We all work hard for our money. So sometimes it’s hard to part with it. Often, we find ourselves buying cheap goods. In the end, cheap costs too much. When you choose quality, you save money and more.
Have you ever found yourself shopping for the cheapest prices? I know I have. I’m a fairly frugal guy, but with age, I’ve discovered something. Cheap is cheap.
What Happens When We Buy Cheap Crap?
These days, it’s easy to find low prices. You’ll find sales at any given store on any given day. But what are you buying? The majority of our products are now made out of lower-quality materials than ever before. You can buy that $30 pair of shoes, but how long will they last? Chances are high that they’ll have a blowout in less than a year.
Then what? You just throw them away?
Now, not only did you not get your money’s worth, you’ve contributed to cheap labor, and you’re polluting the environment. Way to go!
There’s A Better Way: Choose Quality
It might be hard to part with $300 for a high-quality pair of shoes. But those shoes could last you a lifetime. When you choose quality over cost, you’ll actually be saving money in the long run.
Here are some examples from my own experience:
- Pendleton shirts: I might spend $80 to $120 on a quality wool Pendleton shirt, but I’ve owned several Pendleton shirts for over 10 years. If you break that down, that’s about $10 a year per shirt. I could buy a $20 shirt at Walmart, but chances are high that it would only last a season or two.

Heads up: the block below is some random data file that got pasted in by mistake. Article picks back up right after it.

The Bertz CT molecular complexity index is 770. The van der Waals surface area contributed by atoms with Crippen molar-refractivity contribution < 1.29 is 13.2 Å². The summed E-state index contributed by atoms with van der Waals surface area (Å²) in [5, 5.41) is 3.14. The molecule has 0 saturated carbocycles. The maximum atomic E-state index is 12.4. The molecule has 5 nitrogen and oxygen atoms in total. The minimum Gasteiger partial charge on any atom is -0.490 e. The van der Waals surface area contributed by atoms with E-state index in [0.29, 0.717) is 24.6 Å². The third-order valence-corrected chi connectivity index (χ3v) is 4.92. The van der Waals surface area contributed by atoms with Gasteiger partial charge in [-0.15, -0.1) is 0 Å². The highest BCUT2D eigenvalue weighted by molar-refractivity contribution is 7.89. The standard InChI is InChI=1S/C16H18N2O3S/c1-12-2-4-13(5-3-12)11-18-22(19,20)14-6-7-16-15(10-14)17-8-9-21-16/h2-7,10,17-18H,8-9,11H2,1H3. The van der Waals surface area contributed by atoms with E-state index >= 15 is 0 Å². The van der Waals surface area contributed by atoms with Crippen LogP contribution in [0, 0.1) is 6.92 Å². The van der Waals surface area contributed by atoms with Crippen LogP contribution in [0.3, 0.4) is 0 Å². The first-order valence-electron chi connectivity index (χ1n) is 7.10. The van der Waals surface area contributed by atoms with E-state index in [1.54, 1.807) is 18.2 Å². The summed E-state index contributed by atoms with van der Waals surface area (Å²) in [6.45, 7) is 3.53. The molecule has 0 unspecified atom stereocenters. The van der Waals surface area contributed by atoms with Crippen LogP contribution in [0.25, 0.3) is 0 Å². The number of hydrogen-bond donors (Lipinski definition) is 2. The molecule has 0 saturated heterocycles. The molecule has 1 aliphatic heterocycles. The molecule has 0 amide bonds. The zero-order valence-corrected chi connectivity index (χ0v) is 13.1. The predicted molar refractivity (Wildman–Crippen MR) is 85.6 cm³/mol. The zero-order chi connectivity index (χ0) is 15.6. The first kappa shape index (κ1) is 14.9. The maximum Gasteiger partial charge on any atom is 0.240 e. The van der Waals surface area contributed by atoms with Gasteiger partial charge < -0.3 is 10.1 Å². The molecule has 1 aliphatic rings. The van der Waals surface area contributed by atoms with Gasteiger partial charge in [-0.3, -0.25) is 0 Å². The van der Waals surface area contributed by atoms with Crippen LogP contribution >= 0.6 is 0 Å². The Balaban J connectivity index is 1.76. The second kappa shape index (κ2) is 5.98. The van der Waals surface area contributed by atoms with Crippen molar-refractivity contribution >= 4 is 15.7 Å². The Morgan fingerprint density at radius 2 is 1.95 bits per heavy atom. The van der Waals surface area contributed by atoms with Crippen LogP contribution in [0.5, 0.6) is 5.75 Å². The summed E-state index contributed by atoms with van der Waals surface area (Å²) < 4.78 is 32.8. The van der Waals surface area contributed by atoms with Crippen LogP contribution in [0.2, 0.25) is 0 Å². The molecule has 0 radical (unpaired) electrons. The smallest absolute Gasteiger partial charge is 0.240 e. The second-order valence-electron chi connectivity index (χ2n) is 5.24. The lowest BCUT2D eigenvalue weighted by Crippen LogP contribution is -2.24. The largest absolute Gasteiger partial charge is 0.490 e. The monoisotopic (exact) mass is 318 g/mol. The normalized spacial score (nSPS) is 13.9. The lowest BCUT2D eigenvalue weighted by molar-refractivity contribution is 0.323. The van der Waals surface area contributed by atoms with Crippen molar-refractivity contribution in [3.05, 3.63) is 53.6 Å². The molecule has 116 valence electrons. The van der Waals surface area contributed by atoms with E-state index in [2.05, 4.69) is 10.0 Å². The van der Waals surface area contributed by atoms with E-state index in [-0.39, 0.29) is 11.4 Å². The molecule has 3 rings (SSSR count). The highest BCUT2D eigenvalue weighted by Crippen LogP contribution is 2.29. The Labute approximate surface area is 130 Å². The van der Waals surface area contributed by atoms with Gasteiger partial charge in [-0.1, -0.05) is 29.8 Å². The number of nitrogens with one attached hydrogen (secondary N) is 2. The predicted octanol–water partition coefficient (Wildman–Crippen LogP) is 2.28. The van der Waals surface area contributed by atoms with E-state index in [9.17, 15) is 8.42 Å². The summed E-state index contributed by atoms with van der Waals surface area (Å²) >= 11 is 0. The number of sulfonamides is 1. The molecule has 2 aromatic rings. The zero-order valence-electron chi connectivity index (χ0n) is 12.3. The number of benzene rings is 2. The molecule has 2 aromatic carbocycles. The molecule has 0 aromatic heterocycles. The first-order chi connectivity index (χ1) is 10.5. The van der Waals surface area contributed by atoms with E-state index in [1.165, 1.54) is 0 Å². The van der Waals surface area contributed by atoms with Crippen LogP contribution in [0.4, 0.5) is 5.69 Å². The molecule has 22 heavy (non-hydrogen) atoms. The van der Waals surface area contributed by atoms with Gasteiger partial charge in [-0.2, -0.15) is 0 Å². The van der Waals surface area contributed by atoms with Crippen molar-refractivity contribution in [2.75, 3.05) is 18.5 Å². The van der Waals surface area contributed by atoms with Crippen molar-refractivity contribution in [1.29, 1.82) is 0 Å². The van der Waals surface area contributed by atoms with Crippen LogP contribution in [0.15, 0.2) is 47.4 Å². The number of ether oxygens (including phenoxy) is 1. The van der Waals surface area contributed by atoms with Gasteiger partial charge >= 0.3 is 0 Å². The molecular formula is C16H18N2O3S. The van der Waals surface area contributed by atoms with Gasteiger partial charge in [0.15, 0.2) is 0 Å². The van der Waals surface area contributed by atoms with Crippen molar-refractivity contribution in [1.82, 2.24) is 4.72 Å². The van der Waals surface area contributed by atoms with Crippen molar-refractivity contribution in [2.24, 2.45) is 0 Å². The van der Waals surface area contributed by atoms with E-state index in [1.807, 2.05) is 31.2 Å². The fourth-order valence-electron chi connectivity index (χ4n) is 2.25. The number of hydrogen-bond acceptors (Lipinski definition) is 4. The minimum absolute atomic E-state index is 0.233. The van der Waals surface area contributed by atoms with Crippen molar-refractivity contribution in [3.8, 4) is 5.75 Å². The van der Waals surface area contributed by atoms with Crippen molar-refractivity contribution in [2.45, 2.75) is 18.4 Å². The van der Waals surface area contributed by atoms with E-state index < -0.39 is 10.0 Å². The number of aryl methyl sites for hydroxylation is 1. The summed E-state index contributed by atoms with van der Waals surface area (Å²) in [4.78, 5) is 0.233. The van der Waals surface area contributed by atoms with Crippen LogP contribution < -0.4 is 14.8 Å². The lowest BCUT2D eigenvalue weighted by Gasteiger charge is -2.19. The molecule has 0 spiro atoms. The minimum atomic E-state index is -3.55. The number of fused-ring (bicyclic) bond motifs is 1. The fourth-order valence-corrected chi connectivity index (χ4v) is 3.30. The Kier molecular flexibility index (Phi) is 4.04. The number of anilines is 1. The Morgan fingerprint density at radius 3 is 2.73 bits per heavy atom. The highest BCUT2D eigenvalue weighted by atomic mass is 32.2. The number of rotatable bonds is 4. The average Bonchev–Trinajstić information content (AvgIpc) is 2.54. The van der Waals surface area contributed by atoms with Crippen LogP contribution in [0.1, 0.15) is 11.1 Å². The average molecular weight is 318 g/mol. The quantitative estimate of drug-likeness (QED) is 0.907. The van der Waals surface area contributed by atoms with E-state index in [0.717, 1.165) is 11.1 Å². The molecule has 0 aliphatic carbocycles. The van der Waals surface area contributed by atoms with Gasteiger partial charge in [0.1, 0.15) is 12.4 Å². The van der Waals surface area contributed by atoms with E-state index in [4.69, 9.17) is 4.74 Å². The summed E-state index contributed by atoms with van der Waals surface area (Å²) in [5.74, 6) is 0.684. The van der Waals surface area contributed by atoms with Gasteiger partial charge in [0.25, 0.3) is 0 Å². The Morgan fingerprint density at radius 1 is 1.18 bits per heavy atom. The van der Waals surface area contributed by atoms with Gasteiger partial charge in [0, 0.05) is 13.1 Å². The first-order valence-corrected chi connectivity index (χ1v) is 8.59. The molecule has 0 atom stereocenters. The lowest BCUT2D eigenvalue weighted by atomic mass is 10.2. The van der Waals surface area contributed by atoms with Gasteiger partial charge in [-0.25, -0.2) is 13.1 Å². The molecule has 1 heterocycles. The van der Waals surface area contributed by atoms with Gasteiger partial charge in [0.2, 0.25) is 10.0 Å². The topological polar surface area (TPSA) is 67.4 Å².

- Filson coats: In the post, My Best Clothing Purchase Ever, I explain how I’ve owned my Filson coat for over ten years. It’s still like new. I paid $250 for that coat. But it’s made to last a lifetime.
- Martin guitars: As a musician, I’ve discovered that it pays to buy quality instruments. I’ve had too many $300 guitars that wind up with warped necks or faulty hardware. But a good $1500 Martin will never let you down. When you choose quality, you save money, time, and hassle.
Choose Quality Over Cost And Save Money
I think you’re getting the idea. The same thing goes for tools, furniture, paint, computers, cookware, and just about any other product. I’ve owned the same set of pots and pans for years. In the end, when you buy quality goods, you live more minimally because you buy less.
But you have to be careful. Many brands will fool you with price. Just because it’s a name brand with a high price doesn’t mean it’s a high-quality product. Do your research. You probably won’t find the highest-quality stuff in local department stores. You’ll have to become a specialty shopper, but it’s worth the extra effort.
Buy The Best And Buy Less
So next time you need new shoes, a new coat, new tires, or a new bicycle, don’t just buy the first thing you see. Don’t buy based on flash or fashion. Don’t buy something just because it’s cheap. Look for quality. Made-in-the-USA can be a plus for certain products, too.
You’ll save money. You’ll have the best. You won’t be supporting slave labor. And you’ll be leaving a smaller ecological footprint. Doesn’t that make sense?
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